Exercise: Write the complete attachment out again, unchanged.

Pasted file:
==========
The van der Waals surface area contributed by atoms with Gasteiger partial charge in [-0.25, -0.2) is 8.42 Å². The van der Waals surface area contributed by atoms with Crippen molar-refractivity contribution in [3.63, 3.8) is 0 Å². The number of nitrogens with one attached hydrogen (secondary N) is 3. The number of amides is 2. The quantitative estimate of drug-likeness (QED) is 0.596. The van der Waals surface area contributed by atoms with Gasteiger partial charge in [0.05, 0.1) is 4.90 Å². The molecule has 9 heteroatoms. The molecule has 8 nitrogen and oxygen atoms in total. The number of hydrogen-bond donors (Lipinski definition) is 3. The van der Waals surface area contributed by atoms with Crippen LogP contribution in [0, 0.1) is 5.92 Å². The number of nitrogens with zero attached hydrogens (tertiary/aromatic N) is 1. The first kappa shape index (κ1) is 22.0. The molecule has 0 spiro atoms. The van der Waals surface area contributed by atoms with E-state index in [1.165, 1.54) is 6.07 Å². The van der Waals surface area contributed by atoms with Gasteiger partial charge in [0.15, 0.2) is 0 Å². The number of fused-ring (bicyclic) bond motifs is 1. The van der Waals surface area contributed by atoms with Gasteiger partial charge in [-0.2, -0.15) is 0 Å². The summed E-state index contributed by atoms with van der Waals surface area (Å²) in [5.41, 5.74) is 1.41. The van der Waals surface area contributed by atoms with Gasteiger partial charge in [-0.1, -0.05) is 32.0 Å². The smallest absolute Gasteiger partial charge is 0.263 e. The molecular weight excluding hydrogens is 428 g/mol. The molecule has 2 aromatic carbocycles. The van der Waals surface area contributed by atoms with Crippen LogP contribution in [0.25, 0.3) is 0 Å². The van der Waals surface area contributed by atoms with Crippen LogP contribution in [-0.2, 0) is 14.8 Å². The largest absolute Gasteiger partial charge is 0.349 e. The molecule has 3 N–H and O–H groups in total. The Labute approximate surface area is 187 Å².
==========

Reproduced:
The van der Waals surface area contributed by atoms with Gasteiger partial charge in [-0.25, -0.2) is 8.42 Å². The van der Waals surface area contributed by atoms with Crippen molar-refractivity contribution in [3.63, 3.8) is 0 Å². The number of nitrogens with one attached hydrogen (secondary N) is 3. The number of amides is 2. The quantitative estimate of drug-likeness (QED) is 0.596. The van der Waals surface area contributed by atoms with Gasteiger partial charge in [0.05, 0.1) is 4.90 Å². The molecule has 9 heteroatoms. The molecule has 8 nitrogen and oxygen atoms in total. The number of hydrogen-bond donors (Lipinski definition) is 3. The van der Waals surface area contributed by atoms with Crippen LogP contribution in [0, 0.1) is 5.92 Å². The number of nitrogens with zero attached hydrogens (tertiary/aromatic N) is 1. The first kappa shape index (κ1) is 22.0. The molecule has 0 spiro atoms. The van der Waals surface area contributed by atoms with E-state index in [1.165, 1.54) is 6.07 Å². The van der Waals surface area contributed by atoms with Gasteiger partial charge in [0.15, 0.2) is 0 Å². The number of fused-ring (bicyclic) bond motifs is 1. The van der Waals surface area contributed by atoms with Gasteiger partial charge in [-0.2, -0.15) is 0 Å². The summed E-state index contributed by atoms with van der Waals surface area (Å²) in [5.41, 5.74) is 1.41. The van der Waals surface area contributed by atoms with Gasteiger partial charge in [-0.1, -0.05) is 32.0 Å². The smallest absolute Gasteiger partial charge is 0.263 e. The molecular weight excluding hydrogens is 428 g/mol. The molecule has 2 aromatic carbocycles. The van der Waals surface area contributed by atoms with Crippen LogP contribution in [0.25, 0.3) is 0 Å². The van der Waals surface area contributed by atoms with Crippen LogP contribution in [-0.2, 0) is 14.8 Å². The largest absolute Gasteiger partial charge is 0.349 e. The molecule has 3 N–H and O–H groups in total. The Labute approximate surface area is 187 Å².